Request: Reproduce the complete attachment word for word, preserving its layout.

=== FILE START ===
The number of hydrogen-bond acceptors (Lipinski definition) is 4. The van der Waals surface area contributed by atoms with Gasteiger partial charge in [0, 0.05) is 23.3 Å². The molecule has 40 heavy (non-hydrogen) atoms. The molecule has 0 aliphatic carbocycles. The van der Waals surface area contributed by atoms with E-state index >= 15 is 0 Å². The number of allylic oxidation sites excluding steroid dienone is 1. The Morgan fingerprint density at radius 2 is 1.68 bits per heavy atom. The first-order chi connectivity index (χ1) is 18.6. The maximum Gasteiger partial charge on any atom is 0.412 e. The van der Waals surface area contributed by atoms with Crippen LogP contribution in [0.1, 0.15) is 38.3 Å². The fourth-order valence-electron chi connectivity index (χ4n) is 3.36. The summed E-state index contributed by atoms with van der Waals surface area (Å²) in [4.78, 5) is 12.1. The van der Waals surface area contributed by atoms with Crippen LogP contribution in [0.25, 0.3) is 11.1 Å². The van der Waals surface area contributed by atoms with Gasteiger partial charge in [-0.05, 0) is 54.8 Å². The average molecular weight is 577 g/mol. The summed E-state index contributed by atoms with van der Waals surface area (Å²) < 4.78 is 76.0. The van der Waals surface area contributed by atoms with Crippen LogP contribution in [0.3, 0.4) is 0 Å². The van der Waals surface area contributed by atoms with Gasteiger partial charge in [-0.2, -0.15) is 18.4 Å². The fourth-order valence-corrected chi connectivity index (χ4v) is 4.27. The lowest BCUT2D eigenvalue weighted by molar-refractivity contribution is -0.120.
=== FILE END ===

The number of hydrogen-bond acceptors (Lipinski definition) is 4. The van der Waals surface area contributed by atoms with Gasteiger partial charge in [0, 0.05) is 23.3 Å². The molecule has 40 heavy (non-hydrogen) atoms. The molecule has 0 aliphatic carbocycles. The van der Waals surface area contributed by atoms with E-state index >= 15 is 0 Å². The number of allylic oxidation sites excluding steroid dienone is 1. The Morgan fingerprint density at radius 2 is 1.68 bits per heavy atom. The first-order chi connectivity index (χ1) is 18.6. The maximum Gasteiger partial charge on any atom is 0.412 e. The van der Waals surface area contributed by atoms with Crippen LogP contribution in [0.1, 0.15) is 38.3 Å². The fourth-order valence-electron chi connectivity index (χ4n) is 3.36. The summed E-state index contributed by atoms with van der Waals surface area (Å²) in [4.78, 5) is 12.1. The van der Waals surface area contributed by atoms with Crippen LogP contribution in [0.25, 0.3) is 11.1 Å². The van der Waals surface area contributed by atoms with Gasteiger partial charge in [-0.05, 0) is 54.8 Å². The average molecular weight is 577 g/mol. The summed E-state index contributed by atoms with van der Waals surface area (Å²) < 4.78 is 76.0. The van der Waals surface area contributed by atoms with Crippen LogP contribution in [0.3, 0.4) is 0 Å². The van der Waals surface area contributed by atoms with Gasteiger partial charge in [-0.2, -0.15) is 18.4 Å². The fourth-order valence-corrected chi connectivity index (χ4v) is 4.27. The lowest BCUT2D eigenvalue weighted by molar-refractivity contribution is -0.120.